Introduction: In-hospital cardiac arrest is precipitated by severe hypoxemia in 45% of cases, a subset of patients who suffer severe neurologic injury. Favorable outcomes requires the immediate reversal of hypoxia to the brain and myocardium. The IV injection of oxygen gas may be possible by packaging the gas into injectable, biocompatible microparticles. Here, we investigate the impact of IV oxygen on survival in asphyxial cardiac arrest.
Methods: We manufactured oxygen microparticles whose shell was made of composite nanoparticles made from amphiphilic modified dextran polymers (Ox-MBs). Male Sprague Dawley rats were anesthetized, intubated, ventilated (FiO2 0.3), paralyzed, and instrumented, then underwent complete asphyxia by tracheal occlusion until cardiac arrest (pulse pressure < 5mmHg). Animals remained asphyxiated for 10 minutes thereafter, and were treated according to ACLS resuscitation guidelines with or without Ox-MBs (4 mL of either Ox-MBs or carrier fluid every 2 min). Thereafter, ventilation was restored and ACLS continued for 10 additional minutes or ROSC, whichever came first. Surviving animals were observed for an additional hour.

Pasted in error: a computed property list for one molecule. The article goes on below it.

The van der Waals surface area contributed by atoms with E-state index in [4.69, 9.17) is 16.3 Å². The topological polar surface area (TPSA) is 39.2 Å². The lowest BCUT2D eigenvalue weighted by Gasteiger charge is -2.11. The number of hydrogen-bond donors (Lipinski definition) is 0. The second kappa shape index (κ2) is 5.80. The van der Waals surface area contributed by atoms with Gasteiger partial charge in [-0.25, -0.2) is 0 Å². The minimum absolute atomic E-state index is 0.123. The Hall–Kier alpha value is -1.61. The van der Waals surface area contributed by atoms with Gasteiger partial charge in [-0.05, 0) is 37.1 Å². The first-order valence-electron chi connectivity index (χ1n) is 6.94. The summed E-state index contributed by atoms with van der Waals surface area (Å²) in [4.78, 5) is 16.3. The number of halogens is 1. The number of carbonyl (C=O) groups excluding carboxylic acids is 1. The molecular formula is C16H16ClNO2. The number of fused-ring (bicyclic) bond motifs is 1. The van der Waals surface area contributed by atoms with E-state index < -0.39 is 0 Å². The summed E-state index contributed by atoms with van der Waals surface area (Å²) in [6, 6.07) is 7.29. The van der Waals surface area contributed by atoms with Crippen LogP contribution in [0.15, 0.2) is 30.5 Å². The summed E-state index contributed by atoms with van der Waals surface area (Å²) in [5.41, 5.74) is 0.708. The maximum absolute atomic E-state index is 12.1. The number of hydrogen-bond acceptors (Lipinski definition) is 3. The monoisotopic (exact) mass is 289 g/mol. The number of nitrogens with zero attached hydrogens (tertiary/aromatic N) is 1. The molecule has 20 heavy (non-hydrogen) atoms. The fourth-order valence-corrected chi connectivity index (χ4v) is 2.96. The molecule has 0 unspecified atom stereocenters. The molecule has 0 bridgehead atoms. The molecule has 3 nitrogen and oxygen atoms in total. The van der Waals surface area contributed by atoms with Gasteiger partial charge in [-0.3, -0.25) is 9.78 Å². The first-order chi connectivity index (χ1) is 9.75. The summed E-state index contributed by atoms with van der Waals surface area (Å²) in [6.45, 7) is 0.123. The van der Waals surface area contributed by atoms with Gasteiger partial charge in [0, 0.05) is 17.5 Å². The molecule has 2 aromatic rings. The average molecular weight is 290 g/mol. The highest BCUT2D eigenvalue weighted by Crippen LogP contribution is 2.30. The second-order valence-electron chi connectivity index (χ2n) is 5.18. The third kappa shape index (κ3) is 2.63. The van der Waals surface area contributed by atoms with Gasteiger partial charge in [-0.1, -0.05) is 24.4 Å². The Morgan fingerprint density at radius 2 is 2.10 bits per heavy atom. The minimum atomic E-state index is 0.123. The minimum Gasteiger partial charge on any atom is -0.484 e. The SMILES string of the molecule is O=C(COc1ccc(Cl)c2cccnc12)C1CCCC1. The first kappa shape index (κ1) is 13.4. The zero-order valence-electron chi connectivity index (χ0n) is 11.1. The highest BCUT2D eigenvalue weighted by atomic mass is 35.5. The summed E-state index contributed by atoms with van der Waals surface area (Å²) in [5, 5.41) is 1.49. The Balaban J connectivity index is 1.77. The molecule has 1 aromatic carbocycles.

Results: Ox-MBs have a mean diameter of 3.6±1.6 μm and an ultra-thin shell, and contain 40 mL oxygen per dL emulsion. In asphyxial cardiac arrest, the addition of Ox-MBs to the treatment resulted in higher arterial oxygen tension (P < 0.001), higher systolic blood pressure during CPR P < 0.01), and a higher incidence of ROSC (P=0.02).
Conclusions: Intravenous Ox-MBs reverse severe hypoxemia during cardiac arrest and improve ROSC, and may be a useful adjunctive therapy in asphyxial cardiac arrest.